In 2014, the Sierra Nevada red fox made its first reappearance in Yosemite National Park for nearly 100 years.

In December 2014, a wildlife camera in Yosemite National Park captured this beautiful winter photo. And that fox trotting through the scene was more than just a fun find. It was proof of the first confirmed Sierra Nevada red fox in the park in nearly 100 years.

These foxes are special – they’re different from the familiar low-elevation red foxes we see more often in nature and hear about in stories and folklore. The Sierra Nevada red fox is a particularly independent and attentive creature that is uniquely adapted to high-elevation alpine homes. Their unusually dense winter fur also covers their toe pads, acting as a kind of natural snowshoe. These solitary creatures also actively and firmly avoid human contact. All of these factors make this creature quite extraordinary, on top of the fact that they are exceptionally rare.

A photo from 2010 of the rare Sierra Nevada red fox, by the U.S. Department of Agriculture

They haven’t always been so rare. Sightings of them dwindled in the 1940s after trappers had sought out their soft, thick fur for many decades. California prohibited trapping in 1974, and the state then listed them as a threatened species in 1980.

As recently as 2010, biologists believed that no more Sierra Nevada red fox could be found in these mountains – that is, until one turned up on a wildlife camera in the northern portion of the Eastern Sierra. Without motion-activated wildlife cameras, we may never have realized this elusive species is still here!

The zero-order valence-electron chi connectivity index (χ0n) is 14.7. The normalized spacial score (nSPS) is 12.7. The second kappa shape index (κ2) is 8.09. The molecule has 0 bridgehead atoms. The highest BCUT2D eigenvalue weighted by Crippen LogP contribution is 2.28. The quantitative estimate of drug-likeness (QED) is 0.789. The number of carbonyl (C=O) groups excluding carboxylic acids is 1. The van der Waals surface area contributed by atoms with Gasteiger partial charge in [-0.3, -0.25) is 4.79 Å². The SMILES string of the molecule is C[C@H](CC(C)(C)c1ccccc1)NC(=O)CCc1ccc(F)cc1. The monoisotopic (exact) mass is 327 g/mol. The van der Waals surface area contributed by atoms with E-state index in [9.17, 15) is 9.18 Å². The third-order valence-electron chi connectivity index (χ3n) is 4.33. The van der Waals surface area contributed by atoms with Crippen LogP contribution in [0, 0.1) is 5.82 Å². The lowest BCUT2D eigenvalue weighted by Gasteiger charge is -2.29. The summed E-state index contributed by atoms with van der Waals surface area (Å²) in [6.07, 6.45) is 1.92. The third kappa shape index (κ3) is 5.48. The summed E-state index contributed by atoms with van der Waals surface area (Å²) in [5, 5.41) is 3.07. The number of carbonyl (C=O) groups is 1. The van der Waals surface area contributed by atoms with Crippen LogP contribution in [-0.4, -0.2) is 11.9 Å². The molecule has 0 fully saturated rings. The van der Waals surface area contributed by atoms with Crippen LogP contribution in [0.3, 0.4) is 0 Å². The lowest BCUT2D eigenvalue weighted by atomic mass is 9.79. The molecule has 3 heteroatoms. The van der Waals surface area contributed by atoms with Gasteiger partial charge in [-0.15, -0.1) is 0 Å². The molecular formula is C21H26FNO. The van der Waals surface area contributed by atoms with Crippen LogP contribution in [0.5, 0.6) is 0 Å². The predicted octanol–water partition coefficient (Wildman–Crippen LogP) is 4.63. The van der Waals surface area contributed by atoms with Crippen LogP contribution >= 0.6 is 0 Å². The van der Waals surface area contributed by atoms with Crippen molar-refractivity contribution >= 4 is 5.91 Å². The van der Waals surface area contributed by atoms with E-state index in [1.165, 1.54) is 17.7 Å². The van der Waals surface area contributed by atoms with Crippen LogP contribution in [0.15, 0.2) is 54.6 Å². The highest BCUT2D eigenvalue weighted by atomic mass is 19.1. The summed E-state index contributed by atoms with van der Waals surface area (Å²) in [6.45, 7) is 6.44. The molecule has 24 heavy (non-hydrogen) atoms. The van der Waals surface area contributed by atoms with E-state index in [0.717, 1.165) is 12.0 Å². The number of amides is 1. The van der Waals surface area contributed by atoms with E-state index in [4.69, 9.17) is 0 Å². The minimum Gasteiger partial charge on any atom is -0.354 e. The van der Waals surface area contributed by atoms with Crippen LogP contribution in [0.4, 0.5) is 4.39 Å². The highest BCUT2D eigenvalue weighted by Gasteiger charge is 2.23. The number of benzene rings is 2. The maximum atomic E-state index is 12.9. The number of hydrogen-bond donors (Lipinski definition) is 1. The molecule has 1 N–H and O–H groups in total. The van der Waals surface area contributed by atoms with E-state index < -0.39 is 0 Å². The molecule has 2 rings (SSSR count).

But today, experts estimate that only 20, maybe 50 foxes exist in their remote, high-elevation Eastern Sierra homes. This population is one of two dwindling groups of the Sierra Nevada red fox. There’s one other small group that lives in the southern Cascade Mountains of California, up north near Lassen National Forest.

These foxes are threatened by human disturbances and by warming caused by climate change that shrinks their habitat. And according to the San Francisco Chronicle, the U.S. Fish and Wildlife Service proposed this month to list this species as endangered.

But thanks to members, conservation partners, and supporters like you, Eastern Sierra Land Trust is helping protect species like the Sierra Nevada red fox.

Together, we’ve protected special places like Sceirine Point Ranch in Bridgeport Valley that provide important buffer zones that can benefit mountain-loving creatures.

© Keith Slausen, USFS/PSW

What is a “buffer” zone? While protected land in places like Bridgeport Valley directly provides homes for species that live there like Bi-State sage-grouse, mule deer, and badger, conservation on these private working ranches also benefits the public land that border them.

Protected valley lands provide a buffer that keeps mountain ecosystems healthy.

Wildlife don’t perceive property boundaries, and neither do plants, birds, nor insects – nature moves between and through the Eastern Sierra’s mosaic of ownerships. When more protected land surrounds the habitat of a rare species like the fox, it prevents development from encroaching on and affecting the edges of these creatures’ homes. And a wider breadth of open and protected land also boosts the population of different types of prey animals like rabbits and rodents. This, of course, helps mountain species like the fox to find food.

That’s why thanks to you, protected land in Bridgeport Valley and the surrounding area are helping an important part of our California heritage – the handsome and hardy Sierra Nevada red fox – survive and recover.

Learn more about how ESLT protects critical wildlife habitat.

 

Sources: Yosemite National Park – Sierra Nevada red fox blog post, Yosemite National Park – Sierra Nevada red fox description and biology.